If you’ve ever been in an abusive relationship with a narcissist, sociopath, emotionally unavailable person or someone otherwise disordered, you have benefited from learning more about the red flags that toxic people exhibit in romantic relationships. You have used these red flags to protect yourself and recognize abusive behavior the next time you see it.
Yet what we often forget to focus on are the red flags of toxic friends – people with whom we should have mutually beneficial and reciprocal relationships with, people who are supposed to support us and provide a validating environment, yet fail to meet our needs even though we’ve met theirs time and time again. It’s important to cultivate and pursue only healthy friendships as well as healthy relationships, because overall healthy interpersonal habits lead to a strong, viable and reliable support system during hardships.
Note: Sometimes, the pronoun “she” is used to represent the friend, but this article is not meant to be gender-specific and can refer to male or female friends.
10 Signs of Toxic and Narcissistic Friends by Shahida Arabi
1. They are not happy for your accomplishments. When you mention your success, your friend’s face goes automatically sour. She may look like she’s eaten an entire lemon as she struggles to say congratulations. Or you receive a totally blank facial expression and no response at all, just a stare. She may even attempt to “one-up” you by mentioning her accomplishments quickly before you’ve even finished your sentence. This is the type of friend who is never happy for anything you do, and is secretly hoping you’ll fail so that she doesn’t have to feel so badly about her own life. This is toxic because real friends celebrate each other’s accomplishments, and even if there is any jealousy involved, they will put it aside in order to congratulate their friends. Instead of feeling despair at their friends’ accomplishments, true friends will be secure in their own accomplishments, and thus feel celebratory, inspired and motivated to better themselves when they hear about the accomplishments of others.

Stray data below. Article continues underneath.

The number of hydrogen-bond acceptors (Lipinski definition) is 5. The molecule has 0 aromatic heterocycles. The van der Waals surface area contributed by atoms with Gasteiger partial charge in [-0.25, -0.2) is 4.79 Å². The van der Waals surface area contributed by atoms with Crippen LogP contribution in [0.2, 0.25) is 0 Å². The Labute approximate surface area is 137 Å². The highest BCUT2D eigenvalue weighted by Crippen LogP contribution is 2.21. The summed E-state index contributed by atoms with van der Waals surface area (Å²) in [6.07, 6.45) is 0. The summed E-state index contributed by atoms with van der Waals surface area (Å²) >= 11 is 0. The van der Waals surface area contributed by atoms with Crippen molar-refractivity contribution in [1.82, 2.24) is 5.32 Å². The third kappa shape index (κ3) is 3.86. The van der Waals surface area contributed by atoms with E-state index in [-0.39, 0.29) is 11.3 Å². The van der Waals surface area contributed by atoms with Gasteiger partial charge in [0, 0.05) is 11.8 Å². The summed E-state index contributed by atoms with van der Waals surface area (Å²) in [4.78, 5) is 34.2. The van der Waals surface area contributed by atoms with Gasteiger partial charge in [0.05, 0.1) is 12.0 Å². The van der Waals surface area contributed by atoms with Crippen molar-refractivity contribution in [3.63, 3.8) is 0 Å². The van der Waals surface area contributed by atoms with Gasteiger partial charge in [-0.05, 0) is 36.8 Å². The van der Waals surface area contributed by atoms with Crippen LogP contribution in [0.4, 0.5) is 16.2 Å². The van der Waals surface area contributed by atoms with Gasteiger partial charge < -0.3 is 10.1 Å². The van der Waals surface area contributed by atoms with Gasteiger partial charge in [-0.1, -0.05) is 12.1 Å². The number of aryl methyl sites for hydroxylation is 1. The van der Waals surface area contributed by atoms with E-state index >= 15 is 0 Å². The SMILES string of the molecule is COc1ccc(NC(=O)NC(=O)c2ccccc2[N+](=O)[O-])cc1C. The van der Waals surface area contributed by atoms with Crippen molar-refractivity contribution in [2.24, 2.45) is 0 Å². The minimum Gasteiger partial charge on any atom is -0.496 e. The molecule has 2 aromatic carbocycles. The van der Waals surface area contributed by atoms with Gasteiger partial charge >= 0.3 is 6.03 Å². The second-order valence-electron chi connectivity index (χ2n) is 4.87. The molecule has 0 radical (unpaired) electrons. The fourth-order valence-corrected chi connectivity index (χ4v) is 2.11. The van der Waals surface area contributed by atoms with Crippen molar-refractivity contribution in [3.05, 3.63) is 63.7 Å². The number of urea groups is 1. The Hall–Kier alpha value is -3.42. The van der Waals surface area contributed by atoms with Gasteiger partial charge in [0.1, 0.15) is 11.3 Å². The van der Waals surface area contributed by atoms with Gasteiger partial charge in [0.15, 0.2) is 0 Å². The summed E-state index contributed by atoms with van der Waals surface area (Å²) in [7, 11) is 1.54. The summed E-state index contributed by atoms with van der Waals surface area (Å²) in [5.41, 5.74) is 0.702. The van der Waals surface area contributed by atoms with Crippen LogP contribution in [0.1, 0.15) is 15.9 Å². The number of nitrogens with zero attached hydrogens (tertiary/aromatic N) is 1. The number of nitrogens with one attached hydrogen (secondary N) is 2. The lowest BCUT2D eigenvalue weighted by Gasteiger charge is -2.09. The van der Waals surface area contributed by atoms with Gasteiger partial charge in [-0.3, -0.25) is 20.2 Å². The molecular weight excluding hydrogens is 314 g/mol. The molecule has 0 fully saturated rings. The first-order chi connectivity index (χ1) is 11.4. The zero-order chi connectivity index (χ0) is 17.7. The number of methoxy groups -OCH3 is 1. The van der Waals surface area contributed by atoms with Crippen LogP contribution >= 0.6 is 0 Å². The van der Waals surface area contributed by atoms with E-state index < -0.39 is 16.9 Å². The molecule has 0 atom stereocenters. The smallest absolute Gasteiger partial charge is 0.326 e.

2. They covertly put you down.
3. They emotionally exhaust you. Have you ever had this experience? You’re on the phone with a friend. You ask your friend how she’s doing, and find yourself being “talked at” rather than “talked to” for hours on end – and this consistently seems to happen all the time. As you finally get your chance to speak, your friend suddenly needs to get off the phone because she is now so tired from all the “talking.”
Sure, we all have to vent sometimes and talk about ourselves. Certain situations warrant this type of behavior such as a break-up, a loss in the family, or any other traumatic event. However, if this happens quite often and you rarely get a chance to have a reciprocal conversation with a person, you’re acting as their audience to a monologue and not as a friend. You also deserve to be listened to and deserve to talk about any problems in your life. Don’t let these toxic friends convince you otherwise. Stand up for yourself and tell them this is an issue. If they continue to do this despite you establishing that boundary, it’s time to forfeit the friendship altogether.